The basic premise of this hilarious relationship comedy might be old hat, but in the hands of producer Judd Apatow (“Knocked Up”) and writer-star Segel, the well-earned belly laughs are tempered with a poignant touch. How many movies can you think of where the couple’s break-up happens in the nude? Segel, Bell, Brand, and the rest of the cast are superb, as is Mila Kunis, the flirty resort employee who just might make “Forgetting Sarah Marshall” a possibility for the heartsick Peter. Finally, a spry comedy that hinges on painful truths about love and sex (lots of it) we can all relate to.


    Visit Best Movies by Farr for more great DVD recommendations.

  • January 20, 2010

    Best Movies by Farr: Edmund Goulding

    by John Farr

    John Farr recommends three unforgettable movies directed by Edmund Goulding.


    Grand Hotel (1932)

    WHAT IT’S ABOUT:

    Stars Greta Garbo, Joan Crawford, Wallace Beery and John and Lionel Barrymore play out several interwoven stories, mixing drama, romance and murder, all occurring among the various guests at Berlin’s posh Grand Hotel.

    WHY I LOVE IT:

    MGM – the most prestigious studio from Hollywood’s golden age – paints on the gloss for this first class ensemble production. Garbo and John Barrymore stand out as the doomed lovers, as does his brother, Lionel, who plays a timid and terminally ill clerk on his last spree. Grand Hotel was among the first MGM sound dramas to showcase two things: first, the studios’ unmatched ability to adapt serious literary material to motion pictures; and second, to attract and retain star talent. The movie still dazzles nearly seventy-five years after its release.


    The Dawn Patrol (1938)

    WHAT IT’S ABOUT:

    At the French headquarters of the British Royal Flying Corps, squadron commander Major Brand (Rathbone) is berated by WWI flying ace Capt. Courtney (Errol Flynn) for sending young, inexperienced pilots to their deaths over enemy lines in rickety planes. But after Courtney is reassigned to Brands position, he begins to realize the brutal, agonizing realities of deciding who will fly those dailyand almost always deadlyearly-morning missions.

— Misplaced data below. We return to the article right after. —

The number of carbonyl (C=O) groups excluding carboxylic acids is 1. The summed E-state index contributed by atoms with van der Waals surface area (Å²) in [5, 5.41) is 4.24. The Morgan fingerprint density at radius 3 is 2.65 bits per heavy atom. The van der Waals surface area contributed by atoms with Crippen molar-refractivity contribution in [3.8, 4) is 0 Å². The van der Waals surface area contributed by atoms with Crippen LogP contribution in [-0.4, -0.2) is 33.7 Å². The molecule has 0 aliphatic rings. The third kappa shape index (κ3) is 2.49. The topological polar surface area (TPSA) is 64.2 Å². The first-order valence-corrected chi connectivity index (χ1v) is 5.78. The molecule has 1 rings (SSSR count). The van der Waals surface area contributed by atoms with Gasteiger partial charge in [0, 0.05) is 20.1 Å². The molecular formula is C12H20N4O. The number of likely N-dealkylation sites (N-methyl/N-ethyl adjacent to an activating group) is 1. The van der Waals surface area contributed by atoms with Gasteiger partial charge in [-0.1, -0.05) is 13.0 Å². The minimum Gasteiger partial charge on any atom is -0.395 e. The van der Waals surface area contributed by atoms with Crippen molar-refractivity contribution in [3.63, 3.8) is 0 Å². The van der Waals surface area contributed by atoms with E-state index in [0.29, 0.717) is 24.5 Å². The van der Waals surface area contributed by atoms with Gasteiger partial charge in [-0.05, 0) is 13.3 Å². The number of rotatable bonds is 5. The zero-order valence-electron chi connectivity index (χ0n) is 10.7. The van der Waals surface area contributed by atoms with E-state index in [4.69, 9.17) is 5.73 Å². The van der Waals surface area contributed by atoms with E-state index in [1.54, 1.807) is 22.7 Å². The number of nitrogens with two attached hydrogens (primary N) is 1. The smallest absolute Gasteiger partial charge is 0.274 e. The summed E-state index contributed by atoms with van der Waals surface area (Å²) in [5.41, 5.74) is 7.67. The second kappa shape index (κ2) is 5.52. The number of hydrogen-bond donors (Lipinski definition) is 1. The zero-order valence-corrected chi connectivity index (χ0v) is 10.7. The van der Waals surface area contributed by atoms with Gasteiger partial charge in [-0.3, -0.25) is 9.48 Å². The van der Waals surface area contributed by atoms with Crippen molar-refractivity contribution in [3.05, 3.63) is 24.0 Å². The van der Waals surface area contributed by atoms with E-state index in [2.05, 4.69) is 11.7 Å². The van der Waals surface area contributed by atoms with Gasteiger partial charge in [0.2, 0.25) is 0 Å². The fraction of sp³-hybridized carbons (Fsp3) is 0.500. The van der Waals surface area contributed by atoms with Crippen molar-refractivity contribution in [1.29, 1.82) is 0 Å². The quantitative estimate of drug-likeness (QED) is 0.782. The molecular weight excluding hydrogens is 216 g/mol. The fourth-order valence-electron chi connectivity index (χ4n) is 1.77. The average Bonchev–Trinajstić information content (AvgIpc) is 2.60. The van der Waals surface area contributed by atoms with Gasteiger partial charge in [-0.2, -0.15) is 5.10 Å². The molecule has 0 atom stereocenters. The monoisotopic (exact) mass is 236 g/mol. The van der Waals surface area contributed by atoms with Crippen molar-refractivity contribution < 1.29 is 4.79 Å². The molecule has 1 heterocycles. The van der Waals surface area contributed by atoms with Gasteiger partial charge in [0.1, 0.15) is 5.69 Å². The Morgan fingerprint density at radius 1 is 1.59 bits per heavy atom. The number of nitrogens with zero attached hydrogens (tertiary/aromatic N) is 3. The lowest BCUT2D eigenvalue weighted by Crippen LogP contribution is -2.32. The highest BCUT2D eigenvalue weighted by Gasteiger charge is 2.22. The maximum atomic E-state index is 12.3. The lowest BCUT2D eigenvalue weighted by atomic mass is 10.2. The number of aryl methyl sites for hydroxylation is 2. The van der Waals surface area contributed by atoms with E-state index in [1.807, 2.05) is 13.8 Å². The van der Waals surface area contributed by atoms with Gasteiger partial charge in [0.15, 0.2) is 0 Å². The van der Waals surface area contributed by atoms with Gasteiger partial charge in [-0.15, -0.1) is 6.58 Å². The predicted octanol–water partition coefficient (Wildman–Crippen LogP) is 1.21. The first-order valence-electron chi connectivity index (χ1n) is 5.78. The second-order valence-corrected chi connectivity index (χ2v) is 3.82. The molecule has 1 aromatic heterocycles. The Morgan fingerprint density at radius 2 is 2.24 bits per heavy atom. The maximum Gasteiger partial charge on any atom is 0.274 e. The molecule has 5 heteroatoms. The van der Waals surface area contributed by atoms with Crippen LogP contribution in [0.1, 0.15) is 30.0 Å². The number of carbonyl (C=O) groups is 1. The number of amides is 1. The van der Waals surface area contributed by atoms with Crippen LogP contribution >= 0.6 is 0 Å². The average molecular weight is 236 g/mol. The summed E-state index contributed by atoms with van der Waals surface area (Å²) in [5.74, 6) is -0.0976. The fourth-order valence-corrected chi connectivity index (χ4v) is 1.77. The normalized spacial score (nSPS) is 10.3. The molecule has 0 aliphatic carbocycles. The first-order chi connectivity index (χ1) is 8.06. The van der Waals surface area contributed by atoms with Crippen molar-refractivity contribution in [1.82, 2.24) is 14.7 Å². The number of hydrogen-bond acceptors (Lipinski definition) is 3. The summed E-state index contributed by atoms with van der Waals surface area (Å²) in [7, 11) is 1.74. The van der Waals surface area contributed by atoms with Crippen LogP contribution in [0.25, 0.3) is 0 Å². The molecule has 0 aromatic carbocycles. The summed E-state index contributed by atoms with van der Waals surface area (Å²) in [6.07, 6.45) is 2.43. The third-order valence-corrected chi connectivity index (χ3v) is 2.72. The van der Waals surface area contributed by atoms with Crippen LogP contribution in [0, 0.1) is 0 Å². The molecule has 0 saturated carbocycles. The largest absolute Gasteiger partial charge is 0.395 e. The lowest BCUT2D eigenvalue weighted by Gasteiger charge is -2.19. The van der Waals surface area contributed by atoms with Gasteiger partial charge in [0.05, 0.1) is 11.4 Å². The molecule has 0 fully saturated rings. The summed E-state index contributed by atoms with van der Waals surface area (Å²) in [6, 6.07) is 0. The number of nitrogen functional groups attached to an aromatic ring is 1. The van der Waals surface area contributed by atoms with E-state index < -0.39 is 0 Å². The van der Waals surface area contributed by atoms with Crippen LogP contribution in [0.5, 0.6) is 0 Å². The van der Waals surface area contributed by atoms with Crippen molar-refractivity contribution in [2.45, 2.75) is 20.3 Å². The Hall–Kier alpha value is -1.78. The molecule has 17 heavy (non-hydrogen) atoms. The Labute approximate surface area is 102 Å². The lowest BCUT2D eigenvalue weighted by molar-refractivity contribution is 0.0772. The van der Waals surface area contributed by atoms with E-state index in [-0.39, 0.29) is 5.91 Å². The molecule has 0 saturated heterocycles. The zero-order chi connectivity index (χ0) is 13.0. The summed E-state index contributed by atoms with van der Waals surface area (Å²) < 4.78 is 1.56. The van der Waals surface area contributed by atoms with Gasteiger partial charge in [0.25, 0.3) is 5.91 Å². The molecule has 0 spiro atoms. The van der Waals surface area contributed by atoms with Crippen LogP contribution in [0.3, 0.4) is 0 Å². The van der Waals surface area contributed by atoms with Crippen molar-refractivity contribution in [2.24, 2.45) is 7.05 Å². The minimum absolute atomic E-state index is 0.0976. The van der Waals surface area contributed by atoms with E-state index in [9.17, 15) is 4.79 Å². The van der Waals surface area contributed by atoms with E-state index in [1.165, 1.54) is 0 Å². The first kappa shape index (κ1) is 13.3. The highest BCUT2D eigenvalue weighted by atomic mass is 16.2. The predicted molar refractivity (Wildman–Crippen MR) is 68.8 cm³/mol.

WHY I LOVE IT:

    A scene-for-scene remake of Howard Hawks’s 1930 film of the same name, “Patrol” is an anguished World War I flier drama starring the dashing, seemingly unflappable Flynn, who inhabits his role with heroic gusto. Goulding wrenches great emotion out of the massacre-of-innocents scenario, dropping in on the doomed men as they quaff scotch and listen to the melancholy sound of the airmen’s gramophone before hopping into their jerry-built “crates.” Rathbone is excellent as the tortured desk commander accused of the gravest cynicism, and real-life Flynn bosom buddy David Niven supplies an additional punch as Courtney’s best man, Lt. Scott. See “Dawn Patrol,” a high-flying combat adventure with a conscience.


    Nightmare Alley (1947)

    WHAT IT’S ABOUT:

    Stanton Carlisle is a carnival employee who over-reaches in his quest for fame and fortune. He picks up a mind-reading technique (which boils down to a bunch of sophisticated code) from trusting colleague Zeena (Blondell), then discards her for a younger woman and appropriates the code for himself. Now hitting the big-time in night-clubs, Stanton feels he can’t lose, but the higher he gets, the farther he’s bound to fall.

    WHY I LOVE IT:

    Edmund Goulding creates one of the screen’s most indelible noirs, with the seamy carnival world providing an ideal setting. Power excels against type as the sleazy Stanton (a role he loved playing), and Blondell brings the perfect cheap, faded quality to small-timer Zeena. Jules Furthman’s hard-boiled script keeps us guessing just how Stanton will eventually tumble. Dripping with a deliciously dark mood and atmosphere, mystery fans will find “Nightmare” right up their alleys.


    Visit Best Movies by Farr for more great DVD recommendations.

  • January 19, 2010

    A Scouting Life: The Lorraine Motel

    by Sam Hutchins

    We cruised around the immediate vicinity of the Arcade looking for other possible locations. Kar Wai seemed to like the restaurant, and his process is fairly improvisational. If we could find someplace interesting to shoot close by he would incorporate it into the writing process. This is a highly unusual way to make a film but a refreshing and inspiring one. Playing such a significant role in shaping the story felt good.